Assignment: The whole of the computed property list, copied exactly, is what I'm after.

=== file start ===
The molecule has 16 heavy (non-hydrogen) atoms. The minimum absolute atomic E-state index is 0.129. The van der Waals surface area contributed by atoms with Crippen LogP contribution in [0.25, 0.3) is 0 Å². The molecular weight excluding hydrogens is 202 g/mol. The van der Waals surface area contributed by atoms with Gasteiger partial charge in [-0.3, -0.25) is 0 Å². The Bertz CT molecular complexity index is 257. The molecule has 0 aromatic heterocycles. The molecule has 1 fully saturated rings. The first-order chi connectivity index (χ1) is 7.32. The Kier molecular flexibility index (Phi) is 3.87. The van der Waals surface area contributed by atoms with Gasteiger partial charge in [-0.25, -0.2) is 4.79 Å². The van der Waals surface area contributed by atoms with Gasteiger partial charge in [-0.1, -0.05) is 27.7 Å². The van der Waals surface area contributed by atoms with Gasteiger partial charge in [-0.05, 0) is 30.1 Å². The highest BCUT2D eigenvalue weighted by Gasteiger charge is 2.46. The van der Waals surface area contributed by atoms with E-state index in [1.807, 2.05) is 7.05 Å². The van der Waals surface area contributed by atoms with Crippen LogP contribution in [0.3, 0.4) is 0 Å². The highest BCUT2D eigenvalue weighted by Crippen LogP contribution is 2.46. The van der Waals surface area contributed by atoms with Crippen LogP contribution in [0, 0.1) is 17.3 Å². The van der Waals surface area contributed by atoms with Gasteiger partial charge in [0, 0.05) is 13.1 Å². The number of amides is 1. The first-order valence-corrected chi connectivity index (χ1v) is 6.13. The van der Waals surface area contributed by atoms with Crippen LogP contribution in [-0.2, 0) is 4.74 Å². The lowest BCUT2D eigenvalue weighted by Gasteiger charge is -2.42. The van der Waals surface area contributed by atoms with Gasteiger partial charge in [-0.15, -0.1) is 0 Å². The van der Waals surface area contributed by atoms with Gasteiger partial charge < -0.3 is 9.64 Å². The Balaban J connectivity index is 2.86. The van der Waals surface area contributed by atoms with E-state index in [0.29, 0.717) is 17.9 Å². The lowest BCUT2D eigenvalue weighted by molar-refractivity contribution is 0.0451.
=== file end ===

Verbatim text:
The molecule has 16 heavy (non-hydrogen) atoms. The minimum absolute atomic E-state index is 0.129. The van der Waals surface area contributed by atoms with Crippen LogP contribution in [0.25, 0.3) is 0 Å². The molecular weight excluding hydrogens is 202 g/mol. The van der Waals surface area contributed by atoms with Gasteiger partial charge in [-0.3, -0.25) is 0 Å². The Bertz CT molecular complexity index is 257. The molecule has 0 aromatic heterocycles. The molecule has 1 fully saturated rings. The first-order chi connectivity index (χ1) is 7.32. The Kier molecular flexibility index (Phi) is 3.87. The van der Waals surface area contributed by atoms with Gasteiger partial charge in [-0.25, -0.2) is 4.79 Å². The van der Waals surface area contributed by atoms with Gasteiger partial charge in [-0.1, -0.05) is 27.7 Å². The van der Waals surface area contributed by atoms with Gasteiger partial charge in [-0.05, 0) is 30.1 Å². The highest BCUT2D eigenvalue weighted by Gasteiger charge is 2.46. The van der Waals surface area contributed by atoms with E-state index in [1.807, 2.05) is 7.05 Å². The van der Waals surface area contributed by atoms with Crippen LogP contribution in [0.3, 0.4) is 0 Å². The highest BCUT2D eigenvalue weighted by Crippen LogP contribution is 2.46. The van der Waals surface area contributed by atoms with Crippen LogP contribution in [0, 0.1) is 17.3 Å². The van der Waals surface area contributed by atoms with Gasteiger partial charge in [0, 0.05) is 13.1 Å². The number of amides is 1. The first-order valence-corrected chi connectivity index (χ1v) is 6.13. The van der Waals surface area contributed by atoms with Crippen LogP contribution in [-0.2, 0) is 4.74 Å². The lowest BCUT2D eigenvalue weighted by Gasteiger charge is -2.42. The van der Waals surface area contributed by atoms with Gasteiger partial charge in [-0.15, -0.1) is 0 Å². The van der Waals surface area contributed by atoms with Gasteiger partial charge < -0.3 is 9.64 Å². The Balaban J connectivity index is 2.86. The van der Waals surface area contributed by atoms with E-state index in [0.29, 0.717) is 17.9 Å². The lowest BCUT2D eigenvalue weighted by molar-refractivity contribution is 0.0451.